"I wanted to become a police officer, I wanted to make a change in my community. I wanted to make a change in the world. My big motto is 'Be the change you want to see.' So I figured why not be a police officer."

Officer Isaac Miller

Up I-85, at Henderson Independent High School in Salisbury, Isaac Miller is always doing something. He's the School Resource Officer assigned to the alternative school.

"Most days are pretty tough. Just dealing with students who don't want to be here," Isaac said.

But that doesn't mean Isaac doesn't enjoy his job. He loves it. And his students love him. Maybe because he's relatable.

"We come from the same type of backgrounds, have the same type of lifestyles. They just don't realize that, but I try to show them the human side to policing and the human side to me that I am a person like they are," he said.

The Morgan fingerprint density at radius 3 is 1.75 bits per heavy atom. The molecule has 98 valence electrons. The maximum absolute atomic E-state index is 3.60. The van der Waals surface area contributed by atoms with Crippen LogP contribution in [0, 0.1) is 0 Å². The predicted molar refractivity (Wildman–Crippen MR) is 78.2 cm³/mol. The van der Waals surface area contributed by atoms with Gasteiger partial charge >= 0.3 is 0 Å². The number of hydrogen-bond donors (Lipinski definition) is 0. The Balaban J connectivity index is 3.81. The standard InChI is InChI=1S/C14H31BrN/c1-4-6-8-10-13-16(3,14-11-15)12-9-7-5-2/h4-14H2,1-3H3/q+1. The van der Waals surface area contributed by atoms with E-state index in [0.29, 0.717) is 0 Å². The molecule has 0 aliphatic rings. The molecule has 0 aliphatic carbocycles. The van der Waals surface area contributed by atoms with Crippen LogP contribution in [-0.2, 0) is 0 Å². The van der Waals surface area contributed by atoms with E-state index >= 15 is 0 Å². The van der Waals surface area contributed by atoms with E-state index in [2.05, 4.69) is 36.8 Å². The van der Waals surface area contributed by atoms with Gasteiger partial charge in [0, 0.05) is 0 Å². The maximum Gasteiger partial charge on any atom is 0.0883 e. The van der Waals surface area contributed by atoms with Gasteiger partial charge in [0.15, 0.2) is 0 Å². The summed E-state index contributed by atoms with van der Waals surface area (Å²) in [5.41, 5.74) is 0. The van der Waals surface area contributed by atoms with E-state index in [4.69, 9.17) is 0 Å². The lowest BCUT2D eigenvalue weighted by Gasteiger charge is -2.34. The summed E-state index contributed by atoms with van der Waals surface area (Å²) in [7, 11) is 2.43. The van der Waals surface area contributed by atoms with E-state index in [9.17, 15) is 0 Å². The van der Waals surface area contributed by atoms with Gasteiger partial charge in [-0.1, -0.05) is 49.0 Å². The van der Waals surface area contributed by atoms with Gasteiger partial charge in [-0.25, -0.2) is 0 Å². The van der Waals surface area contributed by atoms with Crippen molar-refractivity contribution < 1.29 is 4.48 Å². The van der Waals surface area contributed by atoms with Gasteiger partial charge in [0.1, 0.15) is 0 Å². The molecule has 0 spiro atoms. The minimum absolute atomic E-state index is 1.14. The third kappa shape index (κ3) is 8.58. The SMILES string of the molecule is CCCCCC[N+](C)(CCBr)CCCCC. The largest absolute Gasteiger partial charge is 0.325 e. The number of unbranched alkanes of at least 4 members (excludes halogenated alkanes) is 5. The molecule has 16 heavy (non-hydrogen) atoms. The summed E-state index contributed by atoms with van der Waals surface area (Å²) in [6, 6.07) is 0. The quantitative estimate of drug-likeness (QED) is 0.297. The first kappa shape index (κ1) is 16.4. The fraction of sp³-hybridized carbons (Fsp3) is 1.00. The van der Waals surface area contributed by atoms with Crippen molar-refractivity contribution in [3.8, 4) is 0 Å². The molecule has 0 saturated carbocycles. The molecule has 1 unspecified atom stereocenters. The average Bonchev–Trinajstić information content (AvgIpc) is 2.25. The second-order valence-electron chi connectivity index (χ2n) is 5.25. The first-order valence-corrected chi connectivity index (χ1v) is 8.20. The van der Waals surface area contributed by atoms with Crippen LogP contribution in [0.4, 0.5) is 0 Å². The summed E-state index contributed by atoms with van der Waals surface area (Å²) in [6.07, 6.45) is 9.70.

To Isaac, his job isn't just about enforcing, but also being someone students trust to talk to.

"Sometimes during downtime, I'll go in the classroom and shoot the breeze with the kids and we'll talk about things. They come from not the best homes and they just want to be heard," he said.

The Pew Research Center study found 79% of officers said they have been thanked for their service in the months prior to being surveyed. But also during that time, two-thirds say they have been verbally abused by a member of their community.

Isaac is well-aware he hasn't chosen the most popular profession now.

"It makes me sad seeing how police officers are viewed. When I was younger, we admired police officers. Now, we're viewed as the bad guys and I'd like to go out and show the young people that not all police officers are bad," he said.